Within this extended passage 44, 46 is positioned a fiber-optic assembly 32. That assembly has an enlarged input end 32a positioned within the reversing valve 28 and the guide plate 31. A known supply hose (not shown) fits within the swivel head 24 and supplies high pressure air to the motor, and high intensity light to the fiber optic bundle. The fiber-optic bundle 52 of that assembly 32 extends radially and axially through the distributor passage 46, and into the passage 44 in the thick-wall side of the upper-end plate 6, the cylinder or casing 1, the lower-end plate 3, and the gasket 16. The fiber bundle 52 extends further through the motor spacer 14, the support washer 13, and through the nosepiece 38, the retainer 39 and into the tool head 48. The output end of the fiber-optic assembly extends through a wall of this tool head 44, and directs its light output onto the rotating bur 50.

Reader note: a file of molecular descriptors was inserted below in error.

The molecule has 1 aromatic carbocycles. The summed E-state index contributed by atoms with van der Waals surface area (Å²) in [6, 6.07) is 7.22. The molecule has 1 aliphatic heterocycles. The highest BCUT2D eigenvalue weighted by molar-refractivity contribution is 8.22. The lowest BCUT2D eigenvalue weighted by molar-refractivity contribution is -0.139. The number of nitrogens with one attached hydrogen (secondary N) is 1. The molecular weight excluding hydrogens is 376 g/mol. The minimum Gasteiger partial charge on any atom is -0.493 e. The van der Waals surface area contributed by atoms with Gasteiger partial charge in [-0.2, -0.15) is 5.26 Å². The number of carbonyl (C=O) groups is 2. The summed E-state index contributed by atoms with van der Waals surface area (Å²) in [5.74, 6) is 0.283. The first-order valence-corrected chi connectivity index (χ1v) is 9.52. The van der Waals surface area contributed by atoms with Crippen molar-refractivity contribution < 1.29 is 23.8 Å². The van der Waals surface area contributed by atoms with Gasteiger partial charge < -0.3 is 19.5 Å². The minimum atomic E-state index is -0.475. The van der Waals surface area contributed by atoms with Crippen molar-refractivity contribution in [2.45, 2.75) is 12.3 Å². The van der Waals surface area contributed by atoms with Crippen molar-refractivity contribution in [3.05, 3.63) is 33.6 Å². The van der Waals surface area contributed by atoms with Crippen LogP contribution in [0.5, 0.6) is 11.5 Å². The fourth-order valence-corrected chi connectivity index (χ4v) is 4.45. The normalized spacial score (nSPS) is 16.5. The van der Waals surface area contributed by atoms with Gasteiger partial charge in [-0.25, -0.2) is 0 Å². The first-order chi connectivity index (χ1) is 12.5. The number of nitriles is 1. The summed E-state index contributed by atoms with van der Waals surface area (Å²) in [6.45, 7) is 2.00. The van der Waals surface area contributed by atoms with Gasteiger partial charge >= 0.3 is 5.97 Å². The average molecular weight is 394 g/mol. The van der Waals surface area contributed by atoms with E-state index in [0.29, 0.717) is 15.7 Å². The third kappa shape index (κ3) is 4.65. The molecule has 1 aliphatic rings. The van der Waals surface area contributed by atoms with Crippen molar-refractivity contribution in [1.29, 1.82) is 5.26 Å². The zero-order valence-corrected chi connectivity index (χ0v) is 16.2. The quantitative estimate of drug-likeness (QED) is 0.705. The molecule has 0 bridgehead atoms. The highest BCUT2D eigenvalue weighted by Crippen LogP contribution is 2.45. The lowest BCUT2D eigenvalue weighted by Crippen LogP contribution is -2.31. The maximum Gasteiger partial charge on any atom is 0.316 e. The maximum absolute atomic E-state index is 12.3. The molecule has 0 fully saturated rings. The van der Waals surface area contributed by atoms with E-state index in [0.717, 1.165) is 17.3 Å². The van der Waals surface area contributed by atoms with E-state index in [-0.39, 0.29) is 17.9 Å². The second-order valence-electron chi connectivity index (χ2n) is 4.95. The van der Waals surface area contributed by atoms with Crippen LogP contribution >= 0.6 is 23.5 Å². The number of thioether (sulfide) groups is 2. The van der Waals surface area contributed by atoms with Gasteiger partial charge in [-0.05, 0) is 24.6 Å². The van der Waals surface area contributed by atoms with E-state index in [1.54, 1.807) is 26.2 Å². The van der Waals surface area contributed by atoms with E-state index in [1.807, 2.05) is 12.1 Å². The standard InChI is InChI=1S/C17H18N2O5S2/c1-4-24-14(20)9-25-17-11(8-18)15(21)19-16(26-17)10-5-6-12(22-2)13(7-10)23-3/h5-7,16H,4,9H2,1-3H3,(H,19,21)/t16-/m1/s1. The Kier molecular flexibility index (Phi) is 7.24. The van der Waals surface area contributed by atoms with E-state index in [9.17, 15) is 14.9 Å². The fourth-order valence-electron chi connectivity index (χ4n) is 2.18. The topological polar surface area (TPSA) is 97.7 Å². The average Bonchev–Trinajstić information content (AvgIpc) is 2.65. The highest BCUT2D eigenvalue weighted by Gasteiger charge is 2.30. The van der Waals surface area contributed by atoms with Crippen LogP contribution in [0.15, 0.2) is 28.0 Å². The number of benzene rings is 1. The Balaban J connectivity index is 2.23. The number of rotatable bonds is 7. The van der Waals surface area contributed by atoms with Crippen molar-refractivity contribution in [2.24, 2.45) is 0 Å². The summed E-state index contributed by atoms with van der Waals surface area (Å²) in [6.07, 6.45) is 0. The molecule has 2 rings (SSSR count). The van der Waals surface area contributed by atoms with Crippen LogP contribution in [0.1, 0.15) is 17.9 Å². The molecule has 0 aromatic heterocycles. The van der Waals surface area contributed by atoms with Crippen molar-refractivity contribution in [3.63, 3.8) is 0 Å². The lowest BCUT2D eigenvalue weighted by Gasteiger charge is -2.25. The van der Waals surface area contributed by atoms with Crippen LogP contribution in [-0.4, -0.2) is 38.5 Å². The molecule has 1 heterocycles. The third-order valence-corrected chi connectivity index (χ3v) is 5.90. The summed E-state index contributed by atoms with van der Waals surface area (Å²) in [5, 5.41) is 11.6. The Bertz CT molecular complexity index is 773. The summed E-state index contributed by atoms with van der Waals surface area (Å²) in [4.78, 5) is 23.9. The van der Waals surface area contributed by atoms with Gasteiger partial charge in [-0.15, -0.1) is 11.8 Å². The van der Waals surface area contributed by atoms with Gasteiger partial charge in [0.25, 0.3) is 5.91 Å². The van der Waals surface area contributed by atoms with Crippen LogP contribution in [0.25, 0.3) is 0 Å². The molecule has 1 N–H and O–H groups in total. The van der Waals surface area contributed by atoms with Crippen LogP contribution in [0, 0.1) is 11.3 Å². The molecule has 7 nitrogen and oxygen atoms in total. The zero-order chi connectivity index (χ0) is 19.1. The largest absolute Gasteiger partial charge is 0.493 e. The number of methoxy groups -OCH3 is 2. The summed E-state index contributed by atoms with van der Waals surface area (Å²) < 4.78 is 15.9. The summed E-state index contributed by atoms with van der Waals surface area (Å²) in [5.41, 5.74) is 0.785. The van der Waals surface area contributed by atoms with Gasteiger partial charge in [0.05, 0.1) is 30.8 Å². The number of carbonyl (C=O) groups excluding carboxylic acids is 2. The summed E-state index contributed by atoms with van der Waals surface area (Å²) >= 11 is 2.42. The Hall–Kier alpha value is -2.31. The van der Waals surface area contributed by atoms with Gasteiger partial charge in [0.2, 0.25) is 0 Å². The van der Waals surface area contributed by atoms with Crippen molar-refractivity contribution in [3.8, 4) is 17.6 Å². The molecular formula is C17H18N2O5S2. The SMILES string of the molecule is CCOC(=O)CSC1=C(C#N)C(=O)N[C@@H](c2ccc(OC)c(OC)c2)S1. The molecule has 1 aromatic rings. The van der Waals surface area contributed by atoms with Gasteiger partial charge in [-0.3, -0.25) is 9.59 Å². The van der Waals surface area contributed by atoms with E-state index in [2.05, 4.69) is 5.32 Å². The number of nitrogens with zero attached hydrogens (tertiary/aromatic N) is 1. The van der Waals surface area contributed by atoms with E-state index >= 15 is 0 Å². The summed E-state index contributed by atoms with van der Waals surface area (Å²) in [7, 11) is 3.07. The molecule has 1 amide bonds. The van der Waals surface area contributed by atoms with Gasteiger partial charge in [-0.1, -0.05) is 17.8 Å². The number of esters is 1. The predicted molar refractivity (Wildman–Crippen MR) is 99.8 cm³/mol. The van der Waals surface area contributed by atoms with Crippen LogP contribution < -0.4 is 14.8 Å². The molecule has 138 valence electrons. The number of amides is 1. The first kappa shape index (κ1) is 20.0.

The use of the fiber-optic assembly greatly enhances illumination at the tool tip. However, it is necessary to prevent air leakage out of the motor cavities within the casing 1 to the tool end. The gasket 16 which prevents this leakage has a number of critical features that create the necessary sealing.